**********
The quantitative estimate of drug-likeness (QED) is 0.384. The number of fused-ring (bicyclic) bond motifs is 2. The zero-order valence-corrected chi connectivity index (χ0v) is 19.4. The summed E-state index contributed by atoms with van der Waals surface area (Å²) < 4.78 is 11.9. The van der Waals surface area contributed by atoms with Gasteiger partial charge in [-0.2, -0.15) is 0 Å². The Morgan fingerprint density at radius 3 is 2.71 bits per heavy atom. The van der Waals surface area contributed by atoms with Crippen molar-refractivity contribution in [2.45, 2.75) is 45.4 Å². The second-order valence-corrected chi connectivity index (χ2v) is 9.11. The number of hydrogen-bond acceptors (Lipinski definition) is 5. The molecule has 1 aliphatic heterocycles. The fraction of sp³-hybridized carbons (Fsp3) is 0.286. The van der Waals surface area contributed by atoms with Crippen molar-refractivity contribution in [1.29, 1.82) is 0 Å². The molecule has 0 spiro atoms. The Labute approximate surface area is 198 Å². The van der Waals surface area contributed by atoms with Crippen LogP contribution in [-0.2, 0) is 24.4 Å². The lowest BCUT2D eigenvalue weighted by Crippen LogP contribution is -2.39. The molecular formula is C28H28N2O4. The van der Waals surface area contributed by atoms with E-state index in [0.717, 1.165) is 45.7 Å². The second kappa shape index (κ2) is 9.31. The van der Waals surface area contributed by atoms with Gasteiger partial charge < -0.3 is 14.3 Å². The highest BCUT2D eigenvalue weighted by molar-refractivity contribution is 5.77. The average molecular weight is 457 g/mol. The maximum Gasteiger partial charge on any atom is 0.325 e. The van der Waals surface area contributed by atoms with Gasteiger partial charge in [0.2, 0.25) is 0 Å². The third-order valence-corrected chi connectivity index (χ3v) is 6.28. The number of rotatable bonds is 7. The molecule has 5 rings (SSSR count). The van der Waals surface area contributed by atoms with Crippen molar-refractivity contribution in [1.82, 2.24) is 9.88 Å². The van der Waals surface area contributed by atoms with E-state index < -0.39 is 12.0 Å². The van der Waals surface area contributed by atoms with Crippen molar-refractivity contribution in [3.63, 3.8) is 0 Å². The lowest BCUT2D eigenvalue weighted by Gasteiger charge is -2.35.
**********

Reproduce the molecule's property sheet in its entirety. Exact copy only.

The quantitative estimate of drug-likeness (QED) is 0.384. The number of fused-ring (bicyclic) bond motifs is 2. The zero-order valence-corrected chi connectivity index (χ0v) is 19.4. The summed E-state index contributed by atoms with van der Waals surface area (Å²) < 4.78 is 11.9. The van der Waals surface area contributed by atoms with Gasteiger partial charge in [-0.2, -0.15) is 0 Å². The Morgan fingerprint density at radius 3 is 2.71 bits per heavy atom. The van der Waals surface area contributed by atoms with Crippen molar-refractivity contribution in [2.45, 2.75) is 45.4 Å². The second-order valence-corrected chi connectivity index (χ2v) is 9.11. The number of hydrogen-bond acceptors (Lipinski definition) is 5. The molecule has 1 aliphatic heterocycles. The fraction of sp³-hybridized carbons (Fsp3) is 0.286. The van der Waals surface area contributed by atoms with Crippen molar-refractivity contribution in [1.29, 1.82) is 0 Å². The molecule has 0 spiro atoms. The Labute approximate surface area is 198 Å². The van der Waals surface area contributed by atoms with Crippen LogP contribution in [-0.2, 0) is 24.4 Å². The lowest BCUT2D eigenvalue weighted by Crippen LogP contribution is -2.39. The molecular formula is C28H28N2O4. The van der Waals surface area contributed by atoms with E-state index in [0.717, 1.165) is 45.7 Å². The second kappa shape index (κ2) is 9.31. The van der Waals surface area contributed by atoms with Gasteiger partial charge < -0.3 is 14.3 Å². The highest BCUT2D eigenvalue weighted by molar-refractivity contribution is 5.77. The average molecular weight is 457 g/mol. The maximum Gasteiger partial charge on any atom is 0.325 e. The van der Waals surface area contributed by atoms with Gasteiger partial charge in [0.2, 0.25) is 0 Å². The third-order valence-corrected chi connectivity index (χ3v) is 6.28. The number of rotatable bonds is 7. The molecule has 5 rings (SSSR count). The van der Waals surface area contributed by atoms with Crippen molar-refractivity contribution in [1.82, 2.24) is 9.88 Å². The van der Waals surface area contributed by atoms with E-state index < -0.39 is 12.0 Å². The van der Waals surface area contributed by atoms with Crippen molar-refractivity contribution in [3.63, 3.8) is 0 Å². The lowest BCUT2D eigenvalue weighted by Gasteiger charge is -2.35.